Take the 2-minute tour ×
Stack Overflow is a question and answer site for professional and enthusiast programmers. It's 100% free, no registration required.

Possible Duplicates:
Under what circumstances is it advantageous to give an implementation of a pure virtual function?
Why do we need a pure virtual destructor in C++?

Compiler doesn't force the Child class to implement a destructor when its Base has pure virtual destructor.

struct Base
{
  virtual void foo () = 0;
  virtual ~Base() = 0;
};
Base::~Base() {} // necessary

struct Child : Base
{
  void foo() {}
  //ok! no destructor needed to create objects of 'Child'
};

Funny part is that; compiler rather forces the Base to define a destructor body. Which is understood. (Demo for reference)

Then what is the purpose of having pure virtual destructor in Base class ? (Is it just to disallow Base creating objects?)

share|improve this question

marked as duplicate by Luc Danton, stijn, Steve Jessop, Dancrumb, C. A. McCann Jul 28 '11 at 15:33

This question has been asked before and already has an answer. If those answers do not fully address your question, please ask a new question.

    
Child has a defaulted constructor. –  pmr Jul 28 '11 at 9:29
    
@Luc, that answer is already mentioned in my question. Wanted to know if any other purpose –  iammilind Jul 28 '11 at 9:31
    
the answer is already here stackoverflow.com/questions/1219607/… –  celavek Jul 28 '11 at 9:50
    
@iammilind: sorry, but I don't fully understand the question. There are obvious goals to have virtual destructor (correct delete, for instance). We'd want to transfer this property to descendats, and declare virtual dtor in Base. However, we have nothing to do in this ~Base(). Why we need to provide any kind of dummy dtor's body? So having pure virtual dtor seems quite natural. Or the question is rather about "how it works without explicit dtor in Child?") ? Or I'm missing something? –  user396672 Jul 28 '11 at 11:12

4 Answers 4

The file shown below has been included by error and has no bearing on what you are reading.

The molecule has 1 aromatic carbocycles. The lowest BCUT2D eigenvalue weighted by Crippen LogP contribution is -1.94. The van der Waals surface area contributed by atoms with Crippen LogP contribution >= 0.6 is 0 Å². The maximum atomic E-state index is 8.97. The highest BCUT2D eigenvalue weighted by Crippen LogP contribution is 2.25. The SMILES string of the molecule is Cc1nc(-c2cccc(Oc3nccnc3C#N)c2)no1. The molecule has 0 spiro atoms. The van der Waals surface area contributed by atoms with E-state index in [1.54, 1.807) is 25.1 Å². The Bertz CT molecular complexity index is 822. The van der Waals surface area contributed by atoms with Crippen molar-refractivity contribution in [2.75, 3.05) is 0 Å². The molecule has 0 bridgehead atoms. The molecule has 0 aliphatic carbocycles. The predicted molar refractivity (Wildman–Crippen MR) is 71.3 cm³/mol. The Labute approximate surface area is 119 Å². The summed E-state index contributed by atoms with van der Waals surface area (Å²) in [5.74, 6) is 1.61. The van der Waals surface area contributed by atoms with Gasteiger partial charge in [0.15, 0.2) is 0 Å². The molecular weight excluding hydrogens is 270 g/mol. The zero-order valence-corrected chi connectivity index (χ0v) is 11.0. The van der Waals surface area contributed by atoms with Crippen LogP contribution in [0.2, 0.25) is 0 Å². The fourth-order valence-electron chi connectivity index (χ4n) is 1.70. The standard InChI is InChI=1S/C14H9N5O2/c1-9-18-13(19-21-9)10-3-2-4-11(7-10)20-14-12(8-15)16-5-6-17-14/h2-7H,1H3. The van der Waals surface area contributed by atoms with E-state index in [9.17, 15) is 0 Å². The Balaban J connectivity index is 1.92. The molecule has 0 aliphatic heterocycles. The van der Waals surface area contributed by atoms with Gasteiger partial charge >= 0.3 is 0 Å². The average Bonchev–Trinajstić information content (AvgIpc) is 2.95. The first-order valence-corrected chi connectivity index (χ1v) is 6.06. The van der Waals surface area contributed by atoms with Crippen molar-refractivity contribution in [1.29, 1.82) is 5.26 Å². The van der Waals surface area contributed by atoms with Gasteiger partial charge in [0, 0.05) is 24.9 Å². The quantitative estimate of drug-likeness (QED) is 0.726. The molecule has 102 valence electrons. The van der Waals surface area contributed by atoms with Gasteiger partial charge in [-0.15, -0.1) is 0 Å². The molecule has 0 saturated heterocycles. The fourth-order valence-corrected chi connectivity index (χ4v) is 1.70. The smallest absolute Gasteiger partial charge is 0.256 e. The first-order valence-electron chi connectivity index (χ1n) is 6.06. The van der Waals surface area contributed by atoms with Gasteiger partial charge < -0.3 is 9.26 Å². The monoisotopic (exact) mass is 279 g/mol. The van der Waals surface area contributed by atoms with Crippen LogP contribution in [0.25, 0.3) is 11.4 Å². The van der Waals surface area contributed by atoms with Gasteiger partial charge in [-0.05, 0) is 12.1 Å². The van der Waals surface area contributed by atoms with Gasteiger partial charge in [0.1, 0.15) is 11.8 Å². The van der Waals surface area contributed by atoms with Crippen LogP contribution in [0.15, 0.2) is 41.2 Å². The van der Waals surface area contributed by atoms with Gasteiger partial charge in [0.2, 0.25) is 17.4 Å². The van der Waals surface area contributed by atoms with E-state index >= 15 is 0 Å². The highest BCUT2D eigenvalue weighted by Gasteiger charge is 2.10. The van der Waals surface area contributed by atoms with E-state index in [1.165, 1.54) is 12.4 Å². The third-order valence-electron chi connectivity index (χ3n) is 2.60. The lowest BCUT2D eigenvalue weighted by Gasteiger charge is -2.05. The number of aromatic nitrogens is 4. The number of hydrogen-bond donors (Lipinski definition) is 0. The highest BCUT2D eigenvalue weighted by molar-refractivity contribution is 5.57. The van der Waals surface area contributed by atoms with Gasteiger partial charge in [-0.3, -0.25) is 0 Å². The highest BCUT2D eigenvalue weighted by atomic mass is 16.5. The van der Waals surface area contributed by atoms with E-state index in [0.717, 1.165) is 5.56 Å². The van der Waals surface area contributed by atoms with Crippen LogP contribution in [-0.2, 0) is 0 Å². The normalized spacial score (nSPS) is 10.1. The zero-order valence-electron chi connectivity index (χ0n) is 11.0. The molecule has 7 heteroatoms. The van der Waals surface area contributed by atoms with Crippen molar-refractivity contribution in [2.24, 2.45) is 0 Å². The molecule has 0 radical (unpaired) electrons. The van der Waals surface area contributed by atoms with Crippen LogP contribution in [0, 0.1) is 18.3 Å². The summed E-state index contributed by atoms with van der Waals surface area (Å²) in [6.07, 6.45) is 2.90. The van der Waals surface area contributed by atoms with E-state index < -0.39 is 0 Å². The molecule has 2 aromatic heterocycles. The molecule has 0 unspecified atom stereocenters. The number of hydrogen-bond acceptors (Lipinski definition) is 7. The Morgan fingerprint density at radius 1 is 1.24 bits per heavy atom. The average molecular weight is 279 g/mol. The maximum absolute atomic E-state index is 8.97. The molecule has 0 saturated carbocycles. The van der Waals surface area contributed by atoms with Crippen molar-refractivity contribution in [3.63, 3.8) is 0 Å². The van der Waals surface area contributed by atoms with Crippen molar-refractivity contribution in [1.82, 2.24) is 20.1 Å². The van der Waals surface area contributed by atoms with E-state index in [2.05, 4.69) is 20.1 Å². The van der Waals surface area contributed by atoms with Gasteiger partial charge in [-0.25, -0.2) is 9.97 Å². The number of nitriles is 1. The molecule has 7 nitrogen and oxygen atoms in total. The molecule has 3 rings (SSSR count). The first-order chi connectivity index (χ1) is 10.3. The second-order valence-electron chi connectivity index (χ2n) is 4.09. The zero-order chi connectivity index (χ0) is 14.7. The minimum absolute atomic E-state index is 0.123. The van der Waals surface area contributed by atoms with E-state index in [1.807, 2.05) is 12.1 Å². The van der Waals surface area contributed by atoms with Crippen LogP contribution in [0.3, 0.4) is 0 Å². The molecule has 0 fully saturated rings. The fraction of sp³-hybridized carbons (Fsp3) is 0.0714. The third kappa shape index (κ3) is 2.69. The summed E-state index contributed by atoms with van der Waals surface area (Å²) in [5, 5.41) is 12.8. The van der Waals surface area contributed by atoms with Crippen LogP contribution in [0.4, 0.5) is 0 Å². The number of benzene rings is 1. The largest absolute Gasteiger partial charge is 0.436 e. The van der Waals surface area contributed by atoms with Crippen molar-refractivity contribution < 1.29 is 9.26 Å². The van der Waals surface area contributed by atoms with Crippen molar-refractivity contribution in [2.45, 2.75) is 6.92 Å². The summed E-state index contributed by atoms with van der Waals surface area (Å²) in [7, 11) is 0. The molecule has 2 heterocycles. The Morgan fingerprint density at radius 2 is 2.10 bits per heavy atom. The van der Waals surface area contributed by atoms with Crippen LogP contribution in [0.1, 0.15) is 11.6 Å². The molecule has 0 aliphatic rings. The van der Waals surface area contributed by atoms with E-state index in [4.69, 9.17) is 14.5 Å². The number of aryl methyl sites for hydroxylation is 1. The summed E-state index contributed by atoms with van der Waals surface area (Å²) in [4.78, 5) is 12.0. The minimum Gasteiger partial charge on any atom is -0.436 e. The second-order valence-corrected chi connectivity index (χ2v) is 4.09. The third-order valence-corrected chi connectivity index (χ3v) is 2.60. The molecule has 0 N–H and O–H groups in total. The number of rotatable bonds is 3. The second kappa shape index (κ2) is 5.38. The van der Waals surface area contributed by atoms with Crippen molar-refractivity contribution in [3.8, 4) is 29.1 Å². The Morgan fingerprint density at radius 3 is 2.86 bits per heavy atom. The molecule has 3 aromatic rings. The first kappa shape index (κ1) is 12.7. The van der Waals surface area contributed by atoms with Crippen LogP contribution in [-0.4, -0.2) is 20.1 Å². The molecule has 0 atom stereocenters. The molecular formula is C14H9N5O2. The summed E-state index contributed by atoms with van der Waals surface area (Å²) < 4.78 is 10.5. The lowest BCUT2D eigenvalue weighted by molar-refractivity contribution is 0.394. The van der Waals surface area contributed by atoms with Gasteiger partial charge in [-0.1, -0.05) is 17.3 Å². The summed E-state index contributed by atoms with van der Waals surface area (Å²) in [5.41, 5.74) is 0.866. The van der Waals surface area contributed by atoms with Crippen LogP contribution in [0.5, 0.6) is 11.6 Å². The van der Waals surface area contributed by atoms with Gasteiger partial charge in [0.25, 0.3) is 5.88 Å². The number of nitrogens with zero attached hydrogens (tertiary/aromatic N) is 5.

up vote 21 down vote accepted

Sometimes an abstract base class has no virtual methods (= often called a “mixin”) or no methods at all (= often called a “type tag”).

To force those classes to be used as abstract base classes, at least one method needs to be pure virtual – but the classes don’t have virtual methods! So we make the destructor pure virtual instead.

share|improve this answer

It makes the class abstract. The existance of at least a pure virtual method is sufficient for a class to be abstract.

share|improve this answer

If you don't have any other pure virtual functions in Base, you have the option to make the destructor pure virtual so that the base class is still abstract.

It actually does force the derived class to implement a destructor, but the compiler will do that for you if you don't provide one.


Ok, maybe I could have phrased this better. The second paragraph is in reply to:

Compiler doesn't force the Child class to implement a destructor when its Base has pure virtual destructor.

I probably wanted to say that a virtual destructor (pure or not) causes the derived class to also have a virtual destructor, whether you write it or the compiler does.

share|improve this answer
    
It actually does force the derived class to implement a destructor, and but the compiler will do that for you if you don't provide one. are contradicting each other –  iammilind Jul 28 '11 at 9:34
    
@iammilind: They are not contradictory. The class is required to have a destructor. The compiler provides a destructor. Good. –  Steve Jessop Jul 28 '11 at 9:58
1  
Strictly speaking, Bo is wrong: the presence of a pure virtual destructor in the base doesn't force the derived class to implement a destructor; the simple fact that it is a class forces a destructor. All classes have a destructor. Always. –  James Kanze Jul 28 '11 at 10:49

Compiler doesn't force the Child class to implement a destructor when its Base has pure virtual destructor.

No, Compiler does generate a default destructor for Child class (which in turn calls the implementation of pure virtual destructor of class Base) in case you don't define one explicitly.

share|improve this answer

Not the answer you're looking for? Browse other questions tagged or ask your own question.